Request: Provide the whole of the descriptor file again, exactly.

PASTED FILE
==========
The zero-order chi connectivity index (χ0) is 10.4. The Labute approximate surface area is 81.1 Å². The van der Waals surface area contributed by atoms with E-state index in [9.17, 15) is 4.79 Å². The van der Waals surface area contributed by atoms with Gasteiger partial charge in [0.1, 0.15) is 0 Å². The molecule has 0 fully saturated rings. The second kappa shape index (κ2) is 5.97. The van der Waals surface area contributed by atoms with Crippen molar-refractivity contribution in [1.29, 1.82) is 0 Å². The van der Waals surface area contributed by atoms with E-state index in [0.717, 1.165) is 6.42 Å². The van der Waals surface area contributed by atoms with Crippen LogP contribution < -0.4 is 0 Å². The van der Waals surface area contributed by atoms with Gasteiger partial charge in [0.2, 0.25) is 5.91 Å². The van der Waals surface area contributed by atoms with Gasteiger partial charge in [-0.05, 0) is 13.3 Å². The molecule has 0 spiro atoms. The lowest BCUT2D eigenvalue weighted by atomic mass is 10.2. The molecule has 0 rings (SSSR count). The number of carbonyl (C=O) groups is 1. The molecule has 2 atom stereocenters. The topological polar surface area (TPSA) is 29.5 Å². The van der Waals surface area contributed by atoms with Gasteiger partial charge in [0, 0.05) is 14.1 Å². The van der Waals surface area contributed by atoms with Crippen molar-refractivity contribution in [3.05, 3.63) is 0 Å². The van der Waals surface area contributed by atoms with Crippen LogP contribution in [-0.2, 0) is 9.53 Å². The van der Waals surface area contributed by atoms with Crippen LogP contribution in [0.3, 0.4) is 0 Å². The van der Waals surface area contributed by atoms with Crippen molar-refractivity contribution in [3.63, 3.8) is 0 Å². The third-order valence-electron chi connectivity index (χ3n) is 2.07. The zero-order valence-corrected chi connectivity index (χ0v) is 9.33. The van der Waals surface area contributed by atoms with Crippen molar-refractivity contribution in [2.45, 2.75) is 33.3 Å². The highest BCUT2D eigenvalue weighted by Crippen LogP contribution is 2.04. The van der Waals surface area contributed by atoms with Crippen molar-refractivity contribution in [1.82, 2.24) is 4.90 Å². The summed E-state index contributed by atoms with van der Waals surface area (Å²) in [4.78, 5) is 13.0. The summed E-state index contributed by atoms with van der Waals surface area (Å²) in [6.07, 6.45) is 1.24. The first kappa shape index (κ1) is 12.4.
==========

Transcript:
The zero-order chi connectivity index (χ0) is 10.4. The Labute approximate surface area is 81.1 Å². The van der Waals surface area contributed by atoms with E-state index in [9.17, 15) is 4.79 Å². The van der Waals surface area contributed by atoms with Gasteiger partial charge in [0.1, 0.15) is 0 Å². The molecule has 0 fully saturated rings. The second kappa shape index (κ2) is 5.97. The van der Waals surface area contributed by atoms with Crippen molar-refractivity contribution in [1.29, 1.82) is 0 Å². The van der Waals surface area contributed by atoms with E-state index in [0.717, 1.165) is 6.42 Å². The van der Waals surface area contributed by atoms with Crippen LogP contribution < -0.4 is 0 Å². The van der Waals surface area contributed by atoms with Gasteiger partial charge in [0.2, 0.25) is 5.91 Å². The van der Waals surface area contributed by atoms with Gasteiger partial charge in [-0.05, 0) is 13.3 Å². The molecule has 0 spiro atoms. The lowest BCUT2D eigenvalue weighted by atomic mass is 10.2. The molecule has 0 rings (SSSR count). The number of carbonyl (C=O) groups is 1. The molecule has 2 atom stereocenters. The topological polar surface area (TPSA) is 29.5 Å². The van der Waals surface area contributed by atoms with Gasteiger partial charge in [0, 0.05) is 14.1 Å². The van der Waals surface area contributed by atoms with Crippen molar-refractivity contribution in [3.05, 3.63) is 0 Å². The van der Waals surface area contributed by atoms with Crippen LogP contribution in [-0.2, 0) is 9.53 Å². The van der Waals surface area contributed by atoms with Crippen LogP contribution in [0.3, 0.4) is 0 Å². The van der Waals surface area contributed by atoms with Crippen molar-refractivity contribution in [3.63, 3.8) is 0 Å². The third-order valence-electron chi connectivity index (χ3n) is 2.07. The zero-order valence-corrected chi connectivity index (χ0v) is 9.33. The van der Waals surface area contributed by atoms with Crippen molar-refractivity contribution in [2.45, 2.75) is 33.3 Å². The highest BCUT2D eigenvalue weighted by Crippen LogP contribution is 2.04. The van der Waals surface area contributed by atoms with Crippen molar-refractivity contribution in [1.82, 2.24) is 4.90 Å². The summed E-state index contributed by atoms with van der Waals surface area (Å²) in [4.78, 5) is 13.0. The summed E-state index contributed by atoms with van der Waals surface area (Å²) in [6.07, 6.45) is 1.24. The first kappa shape index (κ1) is 12.4.